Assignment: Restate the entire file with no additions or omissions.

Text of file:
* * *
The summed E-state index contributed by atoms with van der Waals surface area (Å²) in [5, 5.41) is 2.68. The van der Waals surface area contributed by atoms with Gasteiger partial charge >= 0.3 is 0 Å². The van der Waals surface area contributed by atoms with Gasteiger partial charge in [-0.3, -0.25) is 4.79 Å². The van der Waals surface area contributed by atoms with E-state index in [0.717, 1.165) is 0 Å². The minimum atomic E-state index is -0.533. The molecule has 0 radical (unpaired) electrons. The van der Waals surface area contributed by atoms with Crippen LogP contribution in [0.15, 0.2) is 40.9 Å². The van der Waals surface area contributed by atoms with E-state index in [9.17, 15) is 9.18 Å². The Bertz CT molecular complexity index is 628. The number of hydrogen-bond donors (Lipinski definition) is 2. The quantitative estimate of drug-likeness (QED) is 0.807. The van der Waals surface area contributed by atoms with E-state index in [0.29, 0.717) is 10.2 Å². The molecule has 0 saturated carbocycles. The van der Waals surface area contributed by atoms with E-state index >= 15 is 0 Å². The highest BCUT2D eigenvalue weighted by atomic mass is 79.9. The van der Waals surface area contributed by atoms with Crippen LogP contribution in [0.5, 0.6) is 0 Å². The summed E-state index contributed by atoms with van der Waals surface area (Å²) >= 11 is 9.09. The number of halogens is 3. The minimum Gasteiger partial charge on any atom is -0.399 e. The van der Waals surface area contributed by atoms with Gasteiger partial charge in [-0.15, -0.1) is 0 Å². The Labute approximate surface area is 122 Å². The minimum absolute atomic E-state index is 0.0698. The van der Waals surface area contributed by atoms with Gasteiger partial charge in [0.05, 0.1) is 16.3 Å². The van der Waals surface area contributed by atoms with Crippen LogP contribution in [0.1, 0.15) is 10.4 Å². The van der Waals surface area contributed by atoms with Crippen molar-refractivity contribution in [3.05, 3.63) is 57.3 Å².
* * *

The summed E-state index contributed by atoms with van der Waals surface area (Å²) in [5, 5.41) is 2.68. The van der Waals surface area contributed by atoms with Gasteiger partial charge >= 0.3 is 0 Å². The van der Waals surface area contributed by atoms with Gasteiger partial charge in [-0.3, -0.25) is 4.79 Å². The van der Waals surface area contributed by atoms with E-state index in [0.717, 1.165) is 0 Å². The minimum atomic E-state index is -0.533. The molecule has 0 radical (unpaired) electrons. The van der Waals surface area contributed by atoms with Crippen LogP contribution in [0.15, 0.2) is 40.9 Å². The van der Waals surface area contributed by atoms with E-state index in [9.17, 15) is 9.18 Å². The Bertz CT molecular complexity index is 628. The number of hydrogen-bond donors (Lipinski definition) is 2. The quantitative estimate of drug-likeness (QED) is 0.807. The van der Waals surface area contributed by atoms with E-state index in [0.29, 0.717) is 10.2 Å². The molecule has 0 saturated carbocycles. The van der Waals surface area contributed by atoms with E-state index >= 15 is 0 Å². The highest BCUT2D eigenvalue weighted by atomic mass is 79.9. The van der Waals surface area contributed by atoms with Crippen LogP contribution in [0.5, 0.6) is 0 Å². The summed E-state index contributed by atoms with van der Waals surface area (Å²) >= 11 is 9.09. The number of halogens is 3. The minimum Gasteiger partial charge on any atom is -0.399 e. The van der Waals surface area contributed by atoms with Gasteiger partial charge in [-0.15, -0.1) is 0 Å². The Labute approximate surface area is 122 Å². The minimum absolute atomic E-state index is 0.0698. The van der Waals surface area contributed by atoms with Gasteiger partial charge in [0.05, 0.1) is 16.3 Å². The van der Waals surface area contributed by atoms with Crippen LogP contribution in [0.1, 0.15) is 10.4 Å². The van der Waals surface area contributed by atoms with Crippen molar-refractivity contribution in [3.05, 3.63) is 57.3 Å².